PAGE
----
Becoming a Legal Adult: Voting Q & A
Q: What are the requirements for voting?
A: You must be 18 or older, a U.S. citizen and a resident of Illinois for 30 days before the election. However, if you have been an Illinois resident fewer than 30 days, you may vote where you lived before. If you have recently moved from one part of the state to another, you can vote at the polling place in your new precinct by presenting an affidavit obtained through the State Board of Elections. If you will turn 18 fewer than 30 days before the election you can vote, but you must still register at least 30 days before the election.
Q: What kind of information will the registration form require?
A: You will be asked to complete a form which lists your full legal name, home address, date of birth, telephone number (optional), ID number (the last four or six digits of your social security number are requested), your choice of party (you may leave this blank or write "no party"), race or ethnic group (again, this is optional), and your signature which will affirm that you meet all the requirements for registering to vote in Illinois:
- A citizen of the US
- Will be a resident of Illinois and your election precinct for at least 30 days before the next election
- Will be 18 years of age by the next election
- Are not in jail or on parole for a felony conviction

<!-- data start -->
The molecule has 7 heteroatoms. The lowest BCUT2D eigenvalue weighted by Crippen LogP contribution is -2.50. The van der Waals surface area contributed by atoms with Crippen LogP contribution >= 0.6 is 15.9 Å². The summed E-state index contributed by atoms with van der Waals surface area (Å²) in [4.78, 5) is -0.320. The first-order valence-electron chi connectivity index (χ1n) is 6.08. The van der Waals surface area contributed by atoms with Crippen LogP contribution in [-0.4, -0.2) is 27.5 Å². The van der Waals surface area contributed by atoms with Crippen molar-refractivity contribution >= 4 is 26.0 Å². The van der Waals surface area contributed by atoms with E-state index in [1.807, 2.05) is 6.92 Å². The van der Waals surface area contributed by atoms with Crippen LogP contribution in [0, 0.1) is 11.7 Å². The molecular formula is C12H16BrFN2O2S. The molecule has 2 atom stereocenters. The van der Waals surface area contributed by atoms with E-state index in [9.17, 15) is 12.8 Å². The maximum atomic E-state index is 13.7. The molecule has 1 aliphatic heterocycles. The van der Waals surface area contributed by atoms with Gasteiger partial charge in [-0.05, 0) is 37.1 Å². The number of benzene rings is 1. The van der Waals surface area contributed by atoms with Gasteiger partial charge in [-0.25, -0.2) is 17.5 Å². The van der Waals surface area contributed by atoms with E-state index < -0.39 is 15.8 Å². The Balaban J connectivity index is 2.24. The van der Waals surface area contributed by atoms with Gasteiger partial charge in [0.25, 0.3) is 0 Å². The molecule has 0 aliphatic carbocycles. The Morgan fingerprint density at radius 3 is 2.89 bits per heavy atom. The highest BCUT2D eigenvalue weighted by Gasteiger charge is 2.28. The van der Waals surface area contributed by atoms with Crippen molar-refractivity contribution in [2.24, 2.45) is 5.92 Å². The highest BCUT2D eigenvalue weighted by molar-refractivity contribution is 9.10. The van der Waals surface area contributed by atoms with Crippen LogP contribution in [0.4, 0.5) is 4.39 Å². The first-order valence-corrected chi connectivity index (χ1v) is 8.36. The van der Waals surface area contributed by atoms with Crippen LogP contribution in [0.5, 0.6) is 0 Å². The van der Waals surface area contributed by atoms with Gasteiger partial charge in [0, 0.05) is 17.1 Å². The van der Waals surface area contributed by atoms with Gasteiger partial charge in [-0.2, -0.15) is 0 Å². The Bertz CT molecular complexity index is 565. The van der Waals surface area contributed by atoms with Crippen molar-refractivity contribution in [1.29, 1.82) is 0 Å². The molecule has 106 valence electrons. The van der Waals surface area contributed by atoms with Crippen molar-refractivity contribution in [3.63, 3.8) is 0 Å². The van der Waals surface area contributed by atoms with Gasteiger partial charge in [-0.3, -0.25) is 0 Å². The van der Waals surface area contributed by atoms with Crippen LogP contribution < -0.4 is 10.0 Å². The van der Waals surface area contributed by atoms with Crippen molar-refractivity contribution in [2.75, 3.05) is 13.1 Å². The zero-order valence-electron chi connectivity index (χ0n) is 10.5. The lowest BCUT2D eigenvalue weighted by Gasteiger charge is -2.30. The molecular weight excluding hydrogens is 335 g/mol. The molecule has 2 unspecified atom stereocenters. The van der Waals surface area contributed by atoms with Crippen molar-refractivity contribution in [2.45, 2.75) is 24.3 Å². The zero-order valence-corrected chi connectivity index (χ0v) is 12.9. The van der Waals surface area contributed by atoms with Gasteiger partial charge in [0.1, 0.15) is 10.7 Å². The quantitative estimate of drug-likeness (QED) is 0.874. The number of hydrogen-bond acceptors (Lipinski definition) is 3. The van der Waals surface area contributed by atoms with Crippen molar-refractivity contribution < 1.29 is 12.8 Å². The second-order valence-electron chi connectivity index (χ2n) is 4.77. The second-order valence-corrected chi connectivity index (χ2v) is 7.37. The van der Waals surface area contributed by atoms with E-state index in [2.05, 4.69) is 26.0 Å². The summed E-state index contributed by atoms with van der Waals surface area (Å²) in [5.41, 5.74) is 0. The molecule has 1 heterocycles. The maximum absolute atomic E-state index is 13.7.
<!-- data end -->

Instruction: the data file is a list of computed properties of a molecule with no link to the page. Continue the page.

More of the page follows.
- Do not claim the right to vote anywhere else
Q: Where do I vote?
A: Your local government establishes places to vote ("polling places"), usually at a school, city hall or a similar place. For information on your polling place, contact your county clerk or the local government official in charge of elections. If you will be out of the area on an Election Day, you may obtain an absentee ballot (see below).
Q: Where do I register to vote?
A: Students can register at school as Illinois law allows a school principal or a person designated by the principal to register students from that school. Local governments also establish other registration places. You may register to vote at a local office of the Secretary of State (driver facilities). Illinois is fully implementing the National Voter Registration Act (NVRA) of 1993 throughout the state. Since October of 1996, when litigation ceased, Illinois has operated under a unitary system of registration. This means that registered voters are eligible to vote the full ballot. Voter registration opportunities are available by all methods mandated by the NVRA: state drivers license facilities, social service agency registration and mail registration.
Q: May I vote if I have not registered before Election Day?
Q: May college students vote in the city where they go to school?
A: Yes, if you register to vote in that city or show a change of residence from your hometown. Otherwise, your residence for voting is determined by where your parents vote, or wherever your permanent address may be.
Q: May I vote if I will not be in my voting district on Election Day or cannot appear at the polling place?
A: Yes, you can vote by absentee ballot if you apply in advance for an official ballot—contact your county clerk for more information.
Q: If I'm convicted of a crime, may I still vote?
A: A person convicted of a felony, or otherwise under sentence in a correctional institution or jail, loses the right to vote. The right to vote is restored upon completion of the sentence.
Note: This information was prepared as a public service by the Illinois State Bar Association. Every effort has been made to provide accurate information at the time of publication. For the most current information, please consult your lawyer. If you need a lawyer and do not have one, visit our lawyer referral page.
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